Effective conservation in today’s world has to balance the needs of species with those of people and their interests and objectives. As pressures on the world’s natural resources become ever more apparent and biodiversity conservation is increasingly understood as central to human well-being, it is clear that strong partnerships are required to act decisively for the natural world and for those whose livelihoods depend on it.
The SCPSC planning process is under-pinned by this realism, so that the species plans arising from its process, should, if developed and implemented sensitively, forge and maintain such partnerships, thereby increasing the likelihood that species extinctions will be avoided and landscapes conserved. Recent work amply demonstrates the success of community-based interventions that take local issues into account in their design and implementation.
The SCPSC planning process contains a number of critical aspects:
- The need for accurate and up-to-date information on the planned species,
- A process that is participatory and includes all relevant parties who would be affected by, or can contribute to , the conservation outcomes,
- A shared and precisely defined set of objectives, within a formal framework,
- Conservation solutions must be based on acknowledging uncertainty, with a rigorous assessment of conservation actions and their consequences including the risk of unintended results,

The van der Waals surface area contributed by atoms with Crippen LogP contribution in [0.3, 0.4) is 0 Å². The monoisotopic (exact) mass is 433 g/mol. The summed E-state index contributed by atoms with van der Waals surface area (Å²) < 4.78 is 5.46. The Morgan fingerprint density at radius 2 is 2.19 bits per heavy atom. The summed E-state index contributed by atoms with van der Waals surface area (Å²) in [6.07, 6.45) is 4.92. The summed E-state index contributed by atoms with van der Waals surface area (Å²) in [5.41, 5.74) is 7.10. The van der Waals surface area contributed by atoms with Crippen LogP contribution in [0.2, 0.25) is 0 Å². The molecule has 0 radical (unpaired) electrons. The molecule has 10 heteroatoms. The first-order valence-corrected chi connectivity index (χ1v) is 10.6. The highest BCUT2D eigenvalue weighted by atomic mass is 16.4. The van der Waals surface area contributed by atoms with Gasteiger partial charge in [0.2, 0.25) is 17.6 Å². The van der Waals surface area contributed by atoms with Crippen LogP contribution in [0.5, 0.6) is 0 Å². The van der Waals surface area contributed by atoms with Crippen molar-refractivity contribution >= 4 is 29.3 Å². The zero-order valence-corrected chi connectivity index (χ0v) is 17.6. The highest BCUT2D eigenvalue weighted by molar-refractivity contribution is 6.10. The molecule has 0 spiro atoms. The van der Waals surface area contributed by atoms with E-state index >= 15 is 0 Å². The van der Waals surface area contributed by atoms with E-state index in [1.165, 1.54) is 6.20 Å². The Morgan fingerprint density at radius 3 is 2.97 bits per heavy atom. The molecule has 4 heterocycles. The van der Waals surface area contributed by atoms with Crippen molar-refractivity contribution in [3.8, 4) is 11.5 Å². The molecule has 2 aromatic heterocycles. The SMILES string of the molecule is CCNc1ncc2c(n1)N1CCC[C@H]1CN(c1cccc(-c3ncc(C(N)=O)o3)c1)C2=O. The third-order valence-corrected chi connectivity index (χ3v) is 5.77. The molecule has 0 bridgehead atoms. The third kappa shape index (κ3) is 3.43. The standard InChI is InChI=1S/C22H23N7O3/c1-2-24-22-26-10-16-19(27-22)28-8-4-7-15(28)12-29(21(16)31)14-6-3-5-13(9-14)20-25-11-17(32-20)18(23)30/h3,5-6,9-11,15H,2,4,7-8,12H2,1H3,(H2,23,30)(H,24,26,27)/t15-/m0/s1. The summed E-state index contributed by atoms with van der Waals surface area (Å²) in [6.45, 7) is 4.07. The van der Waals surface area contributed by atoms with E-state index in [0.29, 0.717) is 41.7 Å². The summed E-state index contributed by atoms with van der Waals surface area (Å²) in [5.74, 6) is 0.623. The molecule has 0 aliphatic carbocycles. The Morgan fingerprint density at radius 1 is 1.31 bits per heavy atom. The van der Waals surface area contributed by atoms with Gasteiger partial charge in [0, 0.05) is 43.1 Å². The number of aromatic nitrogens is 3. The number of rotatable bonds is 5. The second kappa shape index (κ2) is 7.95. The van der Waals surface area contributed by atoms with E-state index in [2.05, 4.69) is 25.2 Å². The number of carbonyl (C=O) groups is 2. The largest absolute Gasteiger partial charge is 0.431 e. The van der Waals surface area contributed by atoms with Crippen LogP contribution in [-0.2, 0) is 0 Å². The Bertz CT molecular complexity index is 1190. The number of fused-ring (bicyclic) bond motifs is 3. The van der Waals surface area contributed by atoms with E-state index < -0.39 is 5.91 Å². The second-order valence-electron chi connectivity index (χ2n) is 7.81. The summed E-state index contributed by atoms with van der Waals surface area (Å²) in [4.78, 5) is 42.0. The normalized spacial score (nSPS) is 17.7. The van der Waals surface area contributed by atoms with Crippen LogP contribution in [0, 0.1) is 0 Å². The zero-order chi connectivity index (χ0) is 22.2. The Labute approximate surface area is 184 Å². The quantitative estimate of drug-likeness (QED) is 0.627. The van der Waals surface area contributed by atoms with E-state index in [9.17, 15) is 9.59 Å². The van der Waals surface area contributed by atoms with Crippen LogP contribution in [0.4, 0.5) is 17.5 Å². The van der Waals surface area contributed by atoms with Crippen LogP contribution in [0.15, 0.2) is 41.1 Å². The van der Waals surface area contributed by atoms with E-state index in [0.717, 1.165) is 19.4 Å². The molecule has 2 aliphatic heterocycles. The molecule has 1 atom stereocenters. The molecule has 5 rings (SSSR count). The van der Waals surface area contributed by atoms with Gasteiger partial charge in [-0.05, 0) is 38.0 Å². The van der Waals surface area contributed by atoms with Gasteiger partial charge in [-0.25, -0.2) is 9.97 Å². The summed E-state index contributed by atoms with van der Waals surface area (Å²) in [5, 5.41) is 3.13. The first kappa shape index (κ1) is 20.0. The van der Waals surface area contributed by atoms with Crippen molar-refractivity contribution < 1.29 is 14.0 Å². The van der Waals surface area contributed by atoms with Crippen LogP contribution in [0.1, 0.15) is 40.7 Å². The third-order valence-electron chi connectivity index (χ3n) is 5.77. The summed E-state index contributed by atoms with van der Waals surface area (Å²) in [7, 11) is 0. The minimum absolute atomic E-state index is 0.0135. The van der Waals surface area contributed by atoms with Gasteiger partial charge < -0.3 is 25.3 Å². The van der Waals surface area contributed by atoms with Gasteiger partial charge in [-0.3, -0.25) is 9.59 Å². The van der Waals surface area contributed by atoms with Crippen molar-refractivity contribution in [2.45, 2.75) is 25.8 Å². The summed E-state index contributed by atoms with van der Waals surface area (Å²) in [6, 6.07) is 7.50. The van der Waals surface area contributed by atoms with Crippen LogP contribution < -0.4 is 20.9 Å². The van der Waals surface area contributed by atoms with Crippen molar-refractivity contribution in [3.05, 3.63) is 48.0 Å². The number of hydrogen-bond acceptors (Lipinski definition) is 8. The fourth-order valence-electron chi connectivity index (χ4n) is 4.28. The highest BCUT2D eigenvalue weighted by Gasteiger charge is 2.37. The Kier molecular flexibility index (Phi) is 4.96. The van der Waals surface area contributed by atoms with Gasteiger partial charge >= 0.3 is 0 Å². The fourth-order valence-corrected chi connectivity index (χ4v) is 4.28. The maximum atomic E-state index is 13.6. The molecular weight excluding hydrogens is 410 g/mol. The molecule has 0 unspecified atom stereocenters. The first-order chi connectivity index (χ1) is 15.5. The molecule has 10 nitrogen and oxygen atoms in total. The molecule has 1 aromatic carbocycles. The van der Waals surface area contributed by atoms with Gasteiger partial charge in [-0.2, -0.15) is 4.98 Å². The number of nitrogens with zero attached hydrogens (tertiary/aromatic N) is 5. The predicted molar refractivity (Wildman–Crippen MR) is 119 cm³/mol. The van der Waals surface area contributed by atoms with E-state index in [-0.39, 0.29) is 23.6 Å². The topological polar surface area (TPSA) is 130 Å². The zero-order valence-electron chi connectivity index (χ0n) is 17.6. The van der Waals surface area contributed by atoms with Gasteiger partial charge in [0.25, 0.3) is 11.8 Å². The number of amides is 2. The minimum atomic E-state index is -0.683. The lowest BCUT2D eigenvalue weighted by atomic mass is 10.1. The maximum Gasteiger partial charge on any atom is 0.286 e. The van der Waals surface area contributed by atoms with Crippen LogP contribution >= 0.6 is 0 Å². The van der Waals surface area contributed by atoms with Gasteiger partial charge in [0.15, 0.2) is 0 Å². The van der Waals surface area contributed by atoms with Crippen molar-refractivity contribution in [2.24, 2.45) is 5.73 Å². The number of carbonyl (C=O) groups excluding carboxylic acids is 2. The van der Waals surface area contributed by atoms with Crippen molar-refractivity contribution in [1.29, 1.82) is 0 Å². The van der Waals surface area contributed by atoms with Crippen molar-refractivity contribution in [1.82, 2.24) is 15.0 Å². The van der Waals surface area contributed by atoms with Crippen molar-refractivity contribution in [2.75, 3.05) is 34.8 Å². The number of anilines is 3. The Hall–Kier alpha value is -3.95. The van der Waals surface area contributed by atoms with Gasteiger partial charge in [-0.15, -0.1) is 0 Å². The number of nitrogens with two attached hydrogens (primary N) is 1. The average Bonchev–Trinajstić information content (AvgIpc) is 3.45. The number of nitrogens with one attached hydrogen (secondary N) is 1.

- The need to monitor conservation progress, and include adaptive management as a standards element,
- The need to assign responsibilities for actions, and accountability.
The SCPSC is spending 2011-12 in a phase of collaborative, field-testing its approach under as wide a range of species and situations as possible. Its perspective includes:
- Ensuring the planning process is flexible to cope with all taxa and situations,
- As the planning needs of species will always exceed the resources available for this, we must learn from each experience and see how lessons can be generalised and effective plans generated at least cost; in support of this, the SCPSC website will host an active resource site for planning case histories and experiences,
- The planning process is still evolving and the SCPSC has a dedicated Tools Development Working Group (based in, and using the special skills of, the Conservation Breeding Specialist Group) (link) to explore new methods and emerging technologies,
- In pursuit of promoting responsible and effective species planning, SSC’s Steering Committee has approved a mechanism by which the SCPSC can endorse species plans; this will be operational in early 2012
The SCPSC will focus its efforts on the network of SSC Specialist Groups, to encourage more to plan for their species conservation, with the hope that many can learn that planning need not be daunting, complex or expensive, and can make a great difference to species status. But, we are keen to assist anyone contemplating species planning.
We hope that the sub-committee will be a resource for Specialist Groups and others, demonstrating to all the benefits of sound species planning, and that we can create or help seize the opportunity to do so.
We welcome contact or queries over any aspect of species planning from Specialist Groups Chairs and others. We are working with the SSC Secretariat to identify any Specialist Groups for which some species planning would seem to be timely.